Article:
McDonald's: Time To Buy, Sell Or Hold?

| About: McDonald's Corporation (MCD)
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McDonald's (NYSE:MCD) has been known as the best of breed fast food chain for as long as I can remember. In the past, owning McDonald's stock has meant some pretty "juicy" returns over the long run, but can these types of returns stay? Increased competition from other fast food chains could be reducing McDonald's former domination in the fast food marketplace. Nevertheless, McDonald's rarely disappoints, and does tend to be more innovative and in touch with the fast food consumer.

Do the Numbers Add Up?

  1. Growth - McDonald's is in great shape financially, partially due to its excellent management team. McDonald's currently has large amounts of cash, and very low liabilities. For example some recent financials show a seven-year revenue growth rate of 4.4%, an EPS growth rate of 14.8%, and dividend growth rate of 23%. McDonald's also has growth opportunities particularly overseas in the coffee market, with the expansion of the McCafe's. Despite these decent numbers, McDonald's growth is also something that worries me, as explained below under risks.
  2. Dividend - McDonald's currently yields 3%, which is an above-average dividend. In addition to the dividend, McDonald's also spends over $8 billion on share buybacks.
  3. Valuation - McDonald's currently trades at a Price-to-Earnings ratio of around 18, which values it fairly based on similar companies and past P/E ratios. For further evidence, MCD's current PEG ratio is about one, meaning it is priced perfect in relation to its growth rate. (All statistics courtesy of Value Line Investment Survey).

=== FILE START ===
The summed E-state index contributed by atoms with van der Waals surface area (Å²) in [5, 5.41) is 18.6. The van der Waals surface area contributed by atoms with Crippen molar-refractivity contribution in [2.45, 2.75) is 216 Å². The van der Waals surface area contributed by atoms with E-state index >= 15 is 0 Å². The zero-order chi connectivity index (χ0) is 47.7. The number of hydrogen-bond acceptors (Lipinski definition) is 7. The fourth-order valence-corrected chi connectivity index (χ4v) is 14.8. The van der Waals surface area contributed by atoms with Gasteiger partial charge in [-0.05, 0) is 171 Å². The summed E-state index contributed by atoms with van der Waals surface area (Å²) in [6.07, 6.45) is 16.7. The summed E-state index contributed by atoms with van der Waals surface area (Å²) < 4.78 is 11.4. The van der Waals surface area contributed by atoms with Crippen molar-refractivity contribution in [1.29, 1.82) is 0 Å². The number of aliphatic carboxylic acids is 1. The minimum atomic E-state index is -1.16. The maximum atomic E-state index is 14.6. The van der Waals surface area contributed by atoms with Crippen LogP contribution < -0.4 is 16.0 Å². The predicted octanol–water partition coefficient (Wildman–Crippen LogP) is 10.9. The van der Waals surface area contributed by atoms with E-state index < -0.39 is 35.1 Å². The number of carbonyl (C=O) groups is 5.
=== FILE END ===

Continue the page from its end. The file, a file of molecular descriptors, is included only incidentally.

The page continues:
1. Increased Competition - Increased competition, particularly from YUM Brands' (NYSE:YUM) Taco Bell has been hurting McDonald's of late. YUM owns Taco Bell, Pizza Hut, and KFC, but it's Taco Bell who has been seeing significant growth. Taco Bell's new product innovations, store modeling, and marketing campaigns for its new Doritos (NYSE:PEP) Locos Tacos have had a significant effect on McDonald's. Taco Bell also tends to have later hours than McDonald's, capitalizing on the late-night crowd.
  2. Inflation - Inflation is obviously a huge concern for McDonald's, as increases in costs for food and supplies will have a significant effect on its bottom line. The dollar menu is a significant portion of its sales, yet margins are extremely low. The dollar menu is something that will eventually have to be exceeded by the "Value Menu" in all locations.
  3. Over Growth - It is unlikely that growth will continue at the rate McDonald's has grown in the past. Many of McDonald's new store opportunities have already been exhausted. McDonald's has expanded to nearly every market imaginable, leaving little room for significant growth similar to past performances. As a result, it is unlikely the dividend will continue to grow at such a rapid pace.


McDonald's is definitely the best of breed in this industry, having the most recognizable storefront, as well as the highest revenues and some of the best real estate locations throughout the world. There is however some concern over increased competition and overall valuation for the company right now. McDonald's has taken a slight pullback from its highs, but nevertheless I recommend keeping an eye on this one for a while before making a purchase. Over the long term McDonald's may be a worthwhile investment for conservative investors, but I recommend waiting for a better entry point.

Disclosure: I have no positions in any stocks mentioned, and no plans to initiate any positions within the next 72 hours. I wrote this article myself, and it expresses my own opinions. I am not receiving compensation for it (other than from Seeking Alpha). I have no business relationship with any company whose stock is mentioned in this article.